Consumer traffic may be down, but when customers do walk in the door, what are some of the trends retailers are seeing? What are shoppers honing in on before they ultimately make that carpet purchase? And what are some of her habits as she makes her way from store to store?
Well, the answers can vary by region, while at other times it seems everyone is on the same fashion page.
According to Donald Williamson of Hadinger Flooring in Naples, Fla., most customers are buying prints for master suites, while a Saxony/frieze for spare bedrooms is sufficient. “She is also using more colors rather than just beiges.”
Sam O’Krent, president of O’Krent’s Abbey Flooring Center in San Antonio, agrees. “Our customers are branching out from beige and getting a little more daring. She’s interested in more tone-on-tone patterns, while ‘flecks’ are still important for hiding stains.”
In Omaha, Neb., home of Nebraska Furniture Mart, Gary Cissell, director of flooring, believes a shift in style preference is currently taking place. “First, there is movement from twists to more tailored textures. Second, patterns continue to gain share on the sales floor.”
Lou Morano, president of Capitol Carpet & Tile in Boynton Beach, Fla., also sees more sales of patterned carpets, along with LCLs and higher-end carpets, than in the past.
Stainmaster still king
When it comes to fiber, Stainmaster is still the only one asked for by name, O’Krent said, “unless she has shopped elsewhere first and is trying to match an item.”
Cissell agreed with one caveat. “We continue to see brand recognition in the Stainmaster category, although our polyester sales continue to be strong,” something Morano also is experiencing with increased sales of Mohawk SmartStrand.
Jon Pierce, general manager of Pierce Flooring & Design— which has multiple locations throughout the state of Montana—sees a definite “value” exchange happening as it relates to nylon versus polyester. “The consumer is sacrificing performance (nylon) for value (polyester). I have nothing against polyester products; we sell a lot of it and the market demands it now. It is just really important we inform all consumers on the benefits of both options and make sure she knows what she is getting so her expectations are being met.”
However, Morano noted that in general, the consumer is not as interested in the fiber as she is in warranties, durability, softness, etc. “If the broadloom meets her needs in these areas, the fiber is not as important. This is the job of the sales professional to explain the differences and benefits from one fiber to another and then she can make a decision.”
He believes how discerning the customer is will determine whether she will go with a better fiber. “As it always has been, it comes down to the big three: style, color and price. And if you get those three, you have a sale and fiber is less important.”
More time in store
Generally, the consumer is well prepared and asks good questions about color, design, with special emphasis on performance, Morano noted. “Maintenance seems to be a topic that is more important today than it was five years ago.”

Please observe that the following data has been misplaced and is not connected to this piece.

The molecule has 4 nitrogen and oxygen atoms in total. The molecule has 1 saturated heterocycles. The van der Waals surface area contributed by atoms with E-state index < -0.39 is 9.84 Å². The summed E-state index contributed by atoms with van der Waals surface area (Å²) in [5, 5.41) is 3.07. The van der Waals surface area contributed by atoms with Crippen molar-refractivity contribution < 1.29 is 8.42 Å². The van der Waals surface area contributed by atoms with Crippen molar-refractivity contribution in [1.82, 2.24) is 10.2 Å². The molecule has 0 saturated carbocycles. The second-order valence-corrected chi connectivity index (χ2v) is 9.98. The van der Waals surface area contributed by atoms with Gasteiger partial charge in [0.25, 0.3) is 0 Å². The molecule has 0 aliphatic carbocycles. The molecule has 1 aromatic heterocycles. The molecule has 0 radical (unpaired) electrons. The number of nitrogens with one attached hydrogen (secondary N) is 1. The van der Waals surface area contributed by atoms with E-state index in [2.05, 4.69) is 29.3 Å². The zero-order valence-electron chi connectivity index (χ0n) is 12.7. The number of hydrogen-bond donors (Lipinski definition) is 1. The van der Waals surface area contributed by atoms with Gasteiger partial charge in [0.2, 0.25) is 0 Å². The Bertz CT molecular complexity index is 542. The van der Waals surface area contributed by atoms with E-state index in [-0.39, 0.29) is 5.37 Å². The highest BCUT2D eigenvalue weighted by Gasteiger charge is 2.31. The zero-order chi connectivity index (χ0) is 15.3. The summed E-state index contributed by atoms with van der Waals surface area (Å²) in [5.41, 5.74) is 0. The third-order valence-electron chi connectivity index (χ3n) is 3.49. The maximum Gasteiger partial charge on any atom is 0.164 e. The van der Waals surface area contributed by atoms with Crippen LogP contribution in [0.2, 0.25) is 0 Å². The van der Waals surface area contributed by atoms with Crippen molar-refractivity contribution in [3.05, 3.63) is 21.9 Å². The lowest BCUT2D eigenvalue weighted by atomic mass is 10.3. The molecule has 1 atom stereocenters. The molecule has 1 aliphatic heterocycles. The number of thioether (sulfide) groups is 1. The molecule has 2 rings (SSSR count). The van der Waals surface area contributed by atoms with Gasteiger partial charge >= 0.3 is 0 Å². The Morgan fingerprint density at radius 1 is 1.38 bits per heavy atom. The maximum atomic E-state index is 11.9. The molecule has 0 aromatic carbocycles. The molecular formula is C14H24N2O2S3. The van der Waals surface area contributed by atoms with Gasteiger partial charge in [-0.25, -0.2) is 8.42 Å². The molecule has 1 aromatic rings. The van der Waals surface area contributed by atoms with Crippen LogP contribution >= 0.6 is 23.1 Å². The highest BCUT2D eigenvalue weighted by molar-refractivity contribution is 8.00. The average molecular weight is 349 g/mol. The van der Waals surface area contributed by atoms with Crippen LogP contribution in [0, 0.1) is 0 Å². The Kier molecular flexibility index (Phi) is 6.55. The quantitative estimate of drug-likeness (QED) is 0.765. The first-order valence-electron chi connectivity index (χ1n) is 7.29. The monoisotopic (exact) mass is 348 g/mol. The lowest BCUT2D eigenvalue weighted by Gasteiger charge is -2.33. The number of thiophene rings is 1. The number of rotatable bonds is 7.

The Internet certainly has influence on her knowledge, Williamson said, but sometimes has confused her about the effects of weight, density, twist, etc. “That’s where trained professional salespeople come in.”
Pierce believes consumers are shopping more stores today than he can remember. “She has the Internet to find what she is looking for, then she shops price based on what she has found.” Price is seemingly a key driver. “The big box market now represents some 30% market share of the retail flooring industry. It tells me people are willing to sacrifice loyalty for value…period.”
Williamson also believes all shoppers are concerned with budget/price, but when convinced of value she will buy. “Most of our customers are retired professionals, and even though we have a tremendous repeat and referral business, they still tend to shop two or three places. But when shopping more places, we have found sometimes the customers are oversold or misinformed about a product’s performance expectations.”
Pierce believes it is ultimately in-store knowledge and service that hold the best opportunities for retailers to “keep in front” of the flooring consumer lie. “Flooring is still recognized as a major purchase and consumers need to know how to make the right decisions. This is where the Internet and big box operations fall short.”
Although everyone agrees the customer today is extremely price conscious and shopping more than ever, she isn’t always looking for cheap carpet. “In many instances she is looking for better carpet but still shop- ping for the best price,” Morano explained.
Other trends mentioned by retailers:
- A slight decline in average selling price.
- More DIY business, “primarily based on the success of laminate,” Pierce said. “I see a similar trend developing in carpet.”
- Two directions: one with the “value” shopper and the other with the “design” or “fashion” consumer.
- Carpet tile going residential. “Look at what Interface is doing with its Flor division,” Pierce said. “It’s going after the fashion-based consumer who is looking for something new and different, stylish, easy to purchase and install, and appealing to the ‘minimalist’ lifestyle, especially among younger generations. My fear is this concept doesn’t really require professional installation, and the consumer is purchasing this directly from the manufacturer, a real life challenge for the independent flooring retailer.”